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Why Norway Won't Lose Its Cool Over Falling Oil Prices

Sweden's Troll A oil platform
Sweden's Troll A oil platform

OSLO — Global oil prices are falling again this week, having dipped below $30 for the first time in 13 years. In oil-dependent economies from Russia to Saudi Arabia to Venezuela, the crisis continues to spark panic and weigh on national budget deficits and unemployment rates.

And yet another major oil producer, Norway, is looking remarkably calm, reports E24 Naeringliv, a top Norwegian business website. "You cannot generalize," says Joachim Bernhardsen, economist at Scandinavian bank Nordea Markets, told to E24 Naeringliv. "Most Norwegians do not have to worry about money. Last year, housing in Oslo rose 10% in value. The country's financial growth (excluding oil sector) is estimated at 2% this year."

Bernhardsen also noted that even though there the national unemployment rate has spiked recently, it remains below 5%. No reason, in other words, for Norway to panic in the face of the current downturn in oil prices.

Though oil and gas account for some 20% of its economic output, Norway has been shielded by the full impact of the dropping energy prices by a more stable and diversified economy than other oil producers, as well as the falling value of its currency, the krone, in relation to the dollar. But as French business daily Les Echosnotes that the biggest buffer against a crisis is Norway's gigantic oil fund and relatively small population of five million.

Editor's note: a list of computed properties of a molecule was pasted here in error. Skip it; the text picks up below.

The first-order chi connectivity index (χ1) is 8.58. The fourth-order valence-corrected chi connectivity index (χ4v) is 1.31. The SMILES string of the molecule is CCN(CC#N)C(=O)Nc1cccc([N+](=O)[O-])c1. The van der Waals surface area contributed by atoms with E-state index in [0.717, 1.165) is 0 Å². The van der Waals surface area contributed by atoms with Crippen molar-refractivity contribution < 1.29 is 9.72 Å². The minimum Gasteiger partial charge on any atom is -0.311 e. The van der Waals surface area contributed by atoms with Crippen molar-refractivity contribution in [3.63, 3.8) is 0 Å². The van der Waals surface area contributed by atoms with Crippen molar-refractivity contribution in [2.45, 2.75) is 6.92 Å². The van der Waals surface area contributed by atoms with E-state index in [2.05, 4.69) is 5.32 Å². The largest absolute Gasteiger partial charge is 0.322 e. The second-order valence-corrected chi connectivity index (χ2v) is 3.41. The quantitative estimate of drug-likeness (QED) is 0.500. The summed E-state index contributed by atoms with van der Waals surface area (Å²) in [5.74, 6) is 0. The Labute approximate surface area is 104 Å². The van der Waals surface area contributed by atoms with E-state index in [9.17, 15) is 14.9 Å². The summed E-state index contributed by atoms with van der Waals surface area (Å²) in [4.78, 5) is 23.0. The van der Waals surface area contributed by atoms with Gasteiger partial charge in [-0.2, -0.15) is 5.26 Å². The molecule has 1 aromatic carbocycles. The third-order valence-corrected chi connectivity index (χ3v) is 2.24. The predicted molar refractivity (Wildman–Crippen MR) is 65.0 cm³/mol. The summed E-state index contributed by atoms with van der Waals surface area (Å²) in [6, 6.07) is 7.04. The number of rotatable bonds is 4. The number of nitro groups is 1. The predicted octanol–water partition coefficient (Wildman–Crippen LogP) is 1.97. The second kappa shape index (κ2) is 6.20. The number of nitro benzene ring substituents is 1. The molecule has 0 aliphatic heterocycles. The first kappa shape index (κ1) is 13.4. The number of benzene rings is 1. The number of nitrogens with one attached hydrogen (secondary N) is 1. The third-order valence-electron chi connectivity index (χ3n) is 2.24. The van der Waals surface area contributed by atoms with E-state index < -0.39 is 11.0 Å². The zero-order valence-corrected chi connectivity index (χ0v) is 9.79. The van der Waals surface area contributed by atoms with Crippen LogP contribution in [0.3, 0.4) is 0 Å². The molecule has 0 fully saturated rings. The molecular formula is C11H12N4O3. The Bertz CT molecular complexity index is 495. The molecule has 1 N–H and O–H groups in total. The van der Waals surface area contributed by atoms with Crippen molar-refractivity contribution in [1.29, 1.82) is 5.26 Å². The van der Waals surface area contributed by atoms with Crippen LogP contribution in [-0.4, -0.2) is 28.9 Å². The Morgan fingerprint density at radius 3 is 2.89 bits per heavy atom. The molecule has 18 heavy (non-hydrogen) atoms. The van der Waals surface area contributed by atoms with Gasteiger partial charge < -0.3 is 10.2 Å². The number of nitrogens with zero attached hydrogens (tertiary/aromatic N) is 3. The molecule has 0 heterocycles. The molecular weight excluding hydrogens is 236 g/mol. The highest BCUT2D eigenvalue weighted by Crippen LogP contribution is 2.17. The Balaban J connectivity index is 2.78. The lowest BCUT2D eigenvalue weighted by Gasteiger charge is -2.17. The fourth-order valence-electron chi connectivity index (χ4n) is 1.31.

The Norwegian sovereign fund, which is value around the equivalent of 730 billion euros, is meant to mostly be money set aside for future generations. And for now at least, no one is ready to dip their hands deeper into that fund.

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food / travel

Pasta v. Fascists: How Italy's Staple Dish Became A Symbol Of Resistance

Pasta may not be considered controversial today, but it played an important role during Italy's fascist years, particularly in one family's celebration of community and liberation.

Photo of the Cervi family.

Photo of the Cervi family, whose seven children were shot by the Fascists on December 28, 1943, at the Reggio Emilia shooting range.

@comunisti_alla_ribalta via Instagram
Jacopo Fontaneto

ROME — Eighty years ago — on July 25, 1943 — the vote of no confidence by the Grand Council of Fascism, leading to Benito Mussolini's arrest, set off widespread celebrations. In Campegine, a small village in the Emilian province, the Cervi family celebrated in their own way: they brought 380 kilograms of pasta in milk cans to the town square and offered it to all the inhabitants of the village.

The pasta was strictly plain: macaroni dressed with butter and cheese, seen as more of a "festive dish" in that period of deprivation. As soon as the Cervi brothers learned about the arrest of Mussolini, they procured flour, borrowed butter and cheese from the dairy, and prepared kilos and kilos of pasta. They then loaded it onto a cart to distribute it to their fellow villagers. Pastasciutta (dry pasta) specifically regards dishes with noodles that are plated "dry", not in broth. That would disqualify soup, risotto, ravioli...

Even though pastasciutta is the most stereotypical type of pasta today, it had a complicated relationship with the government during Italy's fascist years.

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